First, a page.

Monday, May 26, 2003

Monday May 26, 2003

Filed under: General,Geometry — m759 @ 7:00 PM

Mental Health Month, Day 26:

Many Dimensions,

Part III — Why 26?

At first blush, it seems unlikely that the number 26=2×13, as a product of only two small primes (and those distinct) has any purely mathematical properties of interest. (On the other hand, consider the number 6.)  Parts I and II of “Many Dimensions,” notes written earlier today, deal with the struggles of string theorists to justify their contention that a space of 26 dimensions may have some significance in physics.  Let them struggle.  My question is whether there are any interesting purely mathematical properties of 26, and it turns out, surprisingly, that there are some such properties. All this is a longwinded way of introducing a link to the web page titled “Info on M13,” which gives details of a 1997 paper by J. H. Conway*.

Info on M13

“Conway describes the beautiful construction of a discrete mathematical structure which he calls ‘M13.’  This structure is a set of 1,235,520 permutations of 13 letters. It is not a group. However, this structure represents the answer to the following group theoretic question:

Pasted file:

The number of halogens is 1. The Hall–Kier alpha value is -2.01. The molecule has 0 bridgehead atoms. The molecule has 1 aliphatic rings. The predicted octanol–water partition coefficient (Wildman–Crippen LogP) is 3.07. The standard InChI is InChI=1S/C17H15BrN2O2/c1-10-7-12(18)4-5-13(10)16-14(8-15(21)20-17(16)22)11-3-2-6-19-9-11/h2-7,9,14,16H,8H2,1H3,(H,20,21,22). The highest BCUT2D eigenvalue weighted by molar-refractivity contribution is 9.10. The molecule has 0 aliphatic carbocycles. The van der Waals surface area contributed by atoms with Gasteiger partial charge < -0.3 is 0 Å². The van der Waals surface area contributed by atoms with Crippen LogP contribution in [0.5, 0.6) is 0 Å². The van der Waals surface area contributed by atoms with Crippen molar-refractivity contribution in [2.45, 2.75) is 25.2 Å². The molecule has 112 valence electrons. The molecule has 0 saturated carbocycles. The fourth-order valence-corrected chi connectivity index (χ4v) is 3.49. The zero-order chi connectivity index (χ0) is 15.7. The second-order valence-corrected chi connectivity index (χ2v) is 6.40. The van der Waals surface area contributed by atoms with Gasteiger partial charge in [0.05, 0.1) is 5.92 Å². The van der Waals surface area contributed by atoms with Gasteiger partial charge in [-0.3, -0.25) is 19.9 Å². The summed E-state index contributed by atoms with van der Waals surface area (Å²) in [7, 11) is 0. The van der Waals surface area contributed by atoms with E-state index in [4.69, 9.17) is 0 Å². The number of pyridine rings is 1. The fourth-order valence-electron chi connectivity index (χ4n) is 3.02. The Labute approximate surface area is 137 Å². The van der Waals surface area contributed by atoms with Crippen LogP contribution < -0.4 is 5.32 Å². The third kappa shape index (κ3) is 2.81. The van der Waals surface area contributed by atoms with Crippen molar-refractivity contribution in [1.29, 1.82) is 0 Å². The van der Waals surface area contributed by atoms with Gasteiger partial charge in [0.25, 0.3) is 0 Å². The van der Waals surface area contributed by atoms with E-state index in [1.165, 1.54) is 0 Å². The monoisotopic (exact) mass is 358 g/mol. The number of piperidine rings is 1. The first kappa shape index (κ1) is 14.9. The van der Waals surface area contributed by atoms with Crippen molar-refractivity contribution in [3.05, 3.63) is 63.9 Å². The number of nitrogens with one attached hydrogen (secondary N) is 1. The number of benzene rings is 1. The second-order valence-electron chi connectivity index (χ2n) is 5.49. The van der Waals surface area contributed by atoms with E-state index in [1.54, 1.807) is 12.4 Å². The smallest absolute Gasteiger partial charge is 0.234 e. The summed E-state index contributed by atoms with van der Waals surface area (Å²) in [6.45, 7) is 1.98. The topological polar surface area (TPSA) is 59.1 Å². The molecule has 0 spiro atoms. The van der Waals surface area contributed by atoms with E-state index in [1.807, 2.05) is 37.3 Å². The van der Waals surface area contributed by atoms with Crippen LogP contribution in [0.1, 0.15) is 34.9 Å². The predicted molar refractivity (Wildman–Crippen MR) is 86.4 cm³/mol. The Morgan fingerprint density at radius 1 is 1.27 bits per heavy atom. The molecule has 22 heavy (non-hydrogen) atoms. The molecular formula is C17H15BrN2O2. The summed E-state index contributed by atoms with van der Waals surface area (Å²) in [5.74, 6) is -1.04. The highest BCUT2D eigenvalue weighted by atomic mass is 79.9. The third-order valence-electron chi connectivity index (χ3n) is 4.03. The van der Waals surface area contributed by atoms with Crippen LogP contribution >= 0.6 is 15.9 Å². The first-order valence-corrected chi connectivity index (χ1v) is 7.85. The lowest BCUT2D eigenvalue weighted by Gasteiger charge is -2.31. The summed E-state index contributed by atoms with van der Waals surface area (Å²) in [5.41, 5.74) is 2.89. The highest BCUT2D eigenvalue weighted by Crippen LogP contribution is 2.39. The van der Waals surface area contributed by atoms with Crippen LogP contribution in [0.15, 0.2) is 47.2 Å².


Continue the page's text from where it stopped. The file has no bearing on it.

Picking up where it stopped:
Why do the simple groups M12 and L3(3) share some subgroup structure?

In fact, both the Mathieu group M12 and the automorphism group L3(3) of the projective plane PG(2,3) over GF(3) can be found as subsets of M13.  In addition, M13 is 6-fold transitive, in the sense that it contains enough permutations to map any two 6-tuples made from the thirteen letters into each other.  In this sense, M13 could pass as a parent for both M12 and L3(3).  As it is known from the classification of primitive groups that there is no finite group which qualifies as a parent in this sense.  Yet, M13 comes close to being a group.

To understand the definition of M13 let us have a look at the projective geometry PG(2,3)….

The points and the lines and the “is-contained-in” relation form an incidence structure over PG(2,3)….

…the 26 objects of the incidence structure [are] 13 points and 13 lines.”

Conway’s construction involves the arrangement, in a circular Levi graph, of 26 marks representing these points and lines, and chords representing the “contains/is contained in” relation.  The resulting diagram has a pleasingly symmetric appearance.

For further information on the geometry of the number 26, one can look up all primitive permutation groups of degree 26.  Conway’s work suggests we look at sets (not just groups) of permutations on n elements.  He has shown that this is a fruitful approach for n=13.  Whether it may also be fruitful for n=26, I do not know.

There is no obvious connection to physics, although the physics writer John Baez quoted in my previous two entries shares Conway’s interest in the Mathieu groups. 

 * J. H. Conway, “M13,” in Surveys in Combinatorics, 1997, edited by R. A. Bailey, London Mathematical Society Lecture Note Series, 241, Cambridge University Press, Cambridge, 1997. 338 pp. ISBN 0 521 59840 0.

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